At The College of 2020 we love how infographics present data in creative ways. Below is one of the better ones I have seen about higher education and it aggregates a large amount of reputable data.
Incoming search terms:
- future of higher education
- Higher Education in 2020
- higher education bubble
- westwood college employment pledge
- westwood pledge
- higher education future bubble
- pew research education bubble
- westwood college employment pledge catch
The cost of health care continues to grow at a pace that threatens the financial health of the United States. The real-estate bubble pushed housing prices up at rates that proved unsustainable.
Yet, as Cristian Deritis points out in a fascinating report for Moody’s Analytics, those well-known price spirals were nothing compared to the cost of college tuition. The price of tuition and fees has more than doubled since 2000. Technological and pedagogical innovations are likely to greatly impact higher education in the next decade, but what makes higher education ripe for disruptive forces is it’s simply become too expensive, and, outside of isolated success, there seems to be no widespread effort to contain those costs. A number of reports link this tuition increase primarily to administrative growth. Whatever, the reason, it is undermining the business model of traditional colleges and universities.
Colleges have maintained their privileged position in American society because of the status and monetary benefits the receipt of its product (a degree) can bring. That long-term advantage remains in place. A new report from Georgetown University, “The College Payoff,” finds that individuals receiving a bachelor’s degree earn 84 percent more over a lifetime than those with just a high school diploma. That college-degree tuition premium was 75 percent in 1999.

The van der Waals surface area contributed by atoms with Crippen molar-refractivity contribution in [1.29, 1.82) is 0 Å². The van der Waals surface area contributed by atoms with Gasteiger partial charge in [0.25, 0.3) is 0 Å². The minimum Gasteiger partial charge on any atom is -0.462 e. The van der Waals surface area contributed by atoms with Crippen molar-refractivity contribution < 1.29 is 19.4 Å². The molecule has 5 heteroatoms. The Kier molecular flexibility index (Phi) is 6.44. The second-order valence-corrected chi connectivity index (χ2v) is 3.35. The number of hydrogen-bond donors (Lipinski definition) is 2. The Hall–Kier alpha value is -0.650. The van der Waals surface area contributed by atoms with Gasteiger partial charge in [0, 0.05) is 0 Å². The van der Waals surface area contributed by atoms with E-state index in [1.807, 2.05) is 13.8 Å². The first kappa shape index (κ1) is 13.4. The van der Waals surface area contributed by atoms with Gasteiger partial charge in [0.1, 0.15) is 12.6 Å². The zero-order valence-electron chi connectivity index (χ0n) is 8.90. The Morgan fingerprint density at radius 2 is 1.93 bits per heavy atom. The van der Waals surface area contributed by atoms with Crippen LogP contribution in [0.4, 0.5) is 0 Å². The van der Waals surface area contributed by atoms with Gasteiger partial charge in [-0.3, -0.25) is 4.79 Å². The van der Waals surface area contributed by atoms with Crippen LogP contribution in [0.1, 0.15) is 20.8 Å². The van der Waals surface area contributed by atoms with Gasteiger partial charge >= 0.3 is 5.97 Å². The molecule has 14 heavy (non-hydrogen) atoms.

But that advantage is being lost in the sea of student debt. The outstanding balance in student loans from tuition has nearly doubled in just the last four years, to $750 billion. (see Chart 1 in Deritis report, mentioned above) Students are finding out the hard way that they cannot make enough in some careers to pay off those loans. (Teaching, anyone?) And colleges are rarely responding in creative ways to help their customers.
Look for students, then, to look for alternatives. Straighter Line, for instance, is on an incredible online advertising spending binge, advertising that it is offers college-level courses at 90 percent less than, well, colleges. Students are looking for more answers like that, other inexpensive distance-education courses, and alternatives like Western Governors University, which grants credit for life experience.
Incoming search terms:
- future problems with colleges
- what is the typical college tuition cost 2020
- university tuition issues
- College-Tuition 2020
- tuition debt 2020
- problems with high tuition at universitys
- problems cost of education
- problem with college tuition
- Future problems with college education
- future high education cost